Jul 30 - Setting My Life Goals

Setting My Life Goals: Am I Living My Life For God?

July 30, 2017

2 Peter 1:5-15

 

 

SETTING MY LIFE GOALS:

Am I living my life for God?

2 Peter 1:5-15

July 30th, 2017

 

Three hunters got caught in a snow storm in northern BC, but were lucky to find a trapper’s cabin.  The cabin was unlocked and when they were inside they noticed that the wood-burning stove was suspended in midair by wires attached to the ceiling beam.  One of the men, a psychologist, thought this was so because it represented a return to the womb.  The other, an engineer, thought that this was so because the air could better circulate around and distribute the heat.  The third, a pastor, thought it had some religious significance.  When the trapper returned they asked him about it.  He said, “I had plenty of wire, not much stove pipe.”

 

Last week we discovered that God uses ordinary people who are available because they are submitted to his will, because they have a true knowledge of God, and because they are empowered by him.

 

Today I want us to consider some things that will need to be true of us if we are going to be effective or productive or fruitful in living our lives for God

 

 

Peter moves on in his letter to speak about the qualities that Christians should strive for, that Christians should use maximum effort in achieving, that Christians should be completely diligent to make sure that they are part of their character and lives. 

 

Make every effort[1] to add goodness to your faith, knowledge to your goodness, ...            2 Peter 1:5

 

He begins with the quality of faith and tells them to add goodness, knowledge and 5 more things. He then mentions that these qualities are so important because they are an indication that God is actually at work in their lives (changing them for the better), partakers of the divine nature, as he mentions in v.4.[2]  

 

2 Peter 1:5-7

Galatians 5:22-23

 

 

*Faith (belief, trust, faithfulness)[3]

*Faith[4]

Goodness (excellence, piety)[5]

Goodness[6]

Knowledge[7]

 

*Self-control[8]

*Self-control[9]

Endurance ( perseverance, steadfastness)[10]

Patience[11]

 

Godliness (piety)[12]

 

Brotherly kindness (brotherly affection)[13]

Kindness[14]

*Love[15]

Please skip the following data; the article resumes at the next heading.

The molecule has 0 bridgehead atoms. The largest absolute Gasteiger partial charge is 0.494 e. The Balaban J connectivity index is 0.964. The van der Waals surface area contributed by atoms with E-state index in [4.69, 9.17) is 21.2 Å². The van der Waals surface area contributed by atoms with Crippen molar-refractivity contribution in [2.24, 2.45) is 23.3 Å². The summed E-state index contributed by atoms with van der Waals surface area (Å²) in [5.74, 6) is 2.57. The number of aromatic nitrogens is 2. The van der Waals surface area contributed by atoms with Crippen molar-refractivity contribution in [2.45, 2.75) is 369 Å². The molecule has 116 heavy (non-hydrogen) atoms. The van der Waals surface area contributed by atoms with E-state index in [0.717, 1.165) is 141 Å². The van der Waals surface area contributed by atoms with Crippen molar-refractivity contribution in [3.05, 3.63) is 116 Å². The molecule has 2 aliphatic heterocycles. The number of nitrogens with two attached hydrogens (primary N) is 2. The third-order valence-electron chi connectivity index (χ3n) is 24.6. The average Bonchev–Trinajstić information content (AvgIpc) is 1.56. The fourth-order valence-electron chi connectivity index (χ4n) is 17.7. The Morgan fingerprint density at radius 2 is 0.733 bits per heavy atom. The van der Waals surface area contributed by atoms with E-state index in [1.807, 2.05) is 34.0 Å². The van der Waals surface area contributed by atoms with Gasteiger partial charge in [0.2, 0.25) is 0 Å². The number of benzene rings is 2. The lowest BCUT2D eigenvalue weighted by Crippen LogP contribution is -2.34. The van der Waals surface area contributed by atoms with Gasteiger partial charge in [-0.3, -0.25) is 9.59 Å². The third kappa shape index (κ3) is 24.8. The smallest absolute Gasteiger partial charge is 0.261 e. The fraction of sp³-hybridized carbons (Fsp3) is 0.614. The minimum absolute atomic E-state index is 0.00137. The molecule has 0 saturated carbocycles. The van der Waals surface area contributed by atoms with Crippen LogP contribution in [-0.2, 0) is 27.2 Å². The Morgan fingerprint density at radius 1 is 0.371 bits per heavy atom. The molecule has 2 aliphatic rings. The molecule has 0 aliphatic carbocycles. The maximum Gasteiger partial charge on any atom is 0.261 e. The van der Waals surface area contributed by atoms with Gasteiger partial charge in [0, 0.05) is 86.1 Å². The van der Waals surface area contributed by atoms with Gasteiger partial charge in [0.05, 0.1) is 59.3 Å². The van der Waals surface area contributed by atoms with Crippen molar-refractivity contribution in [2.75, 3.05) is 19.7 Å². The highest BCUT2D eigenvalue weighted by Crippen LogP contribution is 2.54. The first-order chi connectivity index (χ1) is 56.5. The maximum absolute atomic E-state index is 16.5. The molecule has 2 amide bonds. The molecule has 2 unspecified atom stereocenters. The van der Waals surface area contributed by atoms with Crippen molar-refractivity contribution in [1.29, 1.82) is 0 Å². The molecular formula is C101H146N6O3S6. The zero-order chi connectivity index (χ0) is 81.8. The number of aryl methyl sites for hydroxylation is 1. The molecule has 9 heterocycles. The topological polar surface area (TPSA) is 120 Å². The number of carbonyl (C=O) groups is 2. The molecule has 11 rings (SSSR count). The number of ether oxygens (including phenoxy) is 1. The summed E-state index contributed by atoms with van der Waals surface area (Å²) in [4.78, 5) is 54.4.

*Love[16]

 

Joy

 

Peace

 

Humility

 

In this slide I’ve compared Peter’s list of 8 qualities, which Christians should strive to incorporate into their lives, side by side with the apostle Paul’s 9 point list of the gifts of the Holy Spirit.  Between the two lists there is quite a bit of overlap.  The asterisk (*) is an indication that the exact same Greek word is used in both cases (faith, self-control, love).

 

So Christians are to make every effort to have these changes take place. Why?  In order that they will live fruitful lives for God.

 

I will live effectively for God if ...

 

  1. The way I think about (and therefore act and react to) events and people is transformed

 

For if these qualities [lit. things] are yours and are on the increase, they will keep you from being ineffective or unfruitful in the knowledge of our Lord Jesus Christ.  For whoever lacks these qualities is so nearsighted as to be blind, forgetting that he has been cleansed from his former sins.                                        2 Peter 1:8-9 

 

While Peter doesn’t state that this personal transformation to greater goodness, knowledge, self-control, endurance, godliness, brotherly kindness and love is due to a change in the way that we think about life and what happens and ourselves and others, the apostle Paul does (Rom 12:2 - be transformed by the renewing of your mind; cf. Tit 3:5 - the renewal of the Holy Spirit). 

 

I will live effectively for God if the way I think about events and people is transformed, and secondly, if ...

 

  1. I have a goal that goes beyond enjoying my earthly life